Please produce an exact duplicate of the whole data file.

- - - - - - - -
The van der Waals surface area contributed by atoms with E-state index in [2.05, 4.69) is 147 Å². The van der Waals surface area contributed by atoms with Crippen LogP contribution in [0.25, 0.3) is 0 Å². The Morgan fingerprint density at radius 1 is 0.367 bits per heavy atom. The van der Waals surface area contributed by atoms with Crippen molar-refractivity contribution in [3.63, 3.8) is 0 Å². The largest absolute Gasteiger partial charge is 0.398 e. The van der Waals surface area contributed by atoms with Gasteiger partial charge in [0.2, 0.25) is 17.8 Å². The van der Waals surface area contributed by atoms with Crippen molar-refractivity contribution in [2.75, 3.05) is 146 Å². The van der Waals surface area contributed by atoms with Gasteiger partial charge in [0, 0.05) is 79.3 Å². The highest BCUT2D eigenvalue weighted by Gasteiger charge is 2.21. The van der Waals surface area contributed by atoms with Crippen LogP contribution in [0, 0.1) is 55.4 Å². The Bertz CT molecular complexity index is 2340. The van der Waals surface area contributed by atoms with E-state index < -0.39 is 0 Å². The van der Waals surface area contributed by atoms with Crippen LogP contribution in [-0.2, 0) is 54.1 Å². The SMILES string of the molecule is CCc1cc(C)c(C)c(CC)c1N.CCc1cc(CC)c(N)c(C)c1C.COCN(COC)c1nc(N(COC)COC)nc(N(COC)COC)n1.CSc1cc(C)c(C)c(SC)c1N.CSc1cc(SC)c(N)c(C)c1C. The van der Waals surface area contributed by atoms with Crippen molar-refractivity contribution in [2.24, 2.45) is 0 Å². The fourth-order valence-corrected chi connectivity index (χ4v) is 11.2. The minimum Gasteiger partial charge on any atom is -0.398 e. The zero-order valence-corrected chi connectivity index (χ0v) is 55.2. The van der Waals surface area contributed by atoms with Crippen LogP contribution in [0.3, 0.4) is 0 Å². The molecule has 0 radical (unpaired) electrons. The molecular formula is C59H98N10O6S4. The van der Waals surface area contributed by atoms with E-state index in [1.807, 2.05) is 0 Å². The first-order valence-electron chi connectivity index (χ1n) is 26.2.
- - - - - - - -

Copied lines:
The van der Waals surface area contributed by atoms with E-state index in [2.05, 4.69) is 147 Å². The van der Waals surface area contributed by atoms with Crippen LogP contribution in [0.25, 0.3) is 0 Å². The Morgan fingerprint density at radius 1 is 0.367 bits per heavy atom. The van der Waals surface area contributed by atoms with Crippen molar-refractivity contribution in [3.63, 3.8) is 0 Å². The largest absolute Gasteiger partial charge is 0.398 e. The van der Waals surface area contributed by atoms with Gasteiger partial charge in [0.2, 0.25) is 17.8 Å². The van der Waals surface area contributed by atoms with Crippen molar-refractivity contribution in [2.75, 3.05) is 146 Å². The van der Waals surface area contributed by atoms with Gasteiger partial charge in [0, 0.05) is 79.3 Å². The highest BCUT2D eigenvalue weighted by Gasteiger charge is 2.21. The van der Waals surface area contributed by atoms with Crippen LogP contribution in [0, 0.1) is 55.4 Å². The Bertz CT molecular complexity index is 2340. The van der Waals surface area contributed by atoms with E-state index < -0.39 is 0 Å². The van der Waals surface area contributed by atoms with Crippen LogP contribution in [-0.2, 0) is 54.1 Å². The SMILES string of the molecule is CCc1cc(C)c(C)c(CC)c1N.CCc1cc(CC)c(N)c(C)c1C.COCN(COC)c1nc(N(COC)COC)nc(N(COC)COC)n1.CSc1cc(C)c(C)c(SC)c1N.CSc1cc(SC)c(N)c(C)c1C. The van der Waals surface area contributed by atoms with Crippen molar-refractivity contribution in [2.24, 2.45) is 0 Å². The fourth-order valence-corrected chi connectivity index (χ4v) is 11.2. The minimum Gasteiger partial charge on any atom is -0.398 e. The zero-order valence-corrected chi connectivity index (χ0v) is 55.2. The van der Waals surface area contributed by atoms with Crippen LogP contribution in [0.3, 0.4) is 0 Å². The molecule has 0 radical (unpaired) electrons. The molecular formula is C59H98N10O6S4. The van der Waals surface area contributed by atoms with E-state index in [1.807, 2.05) is 0 Å². The first-order valence-electron chi connectivity index (χ1n) is 26.2.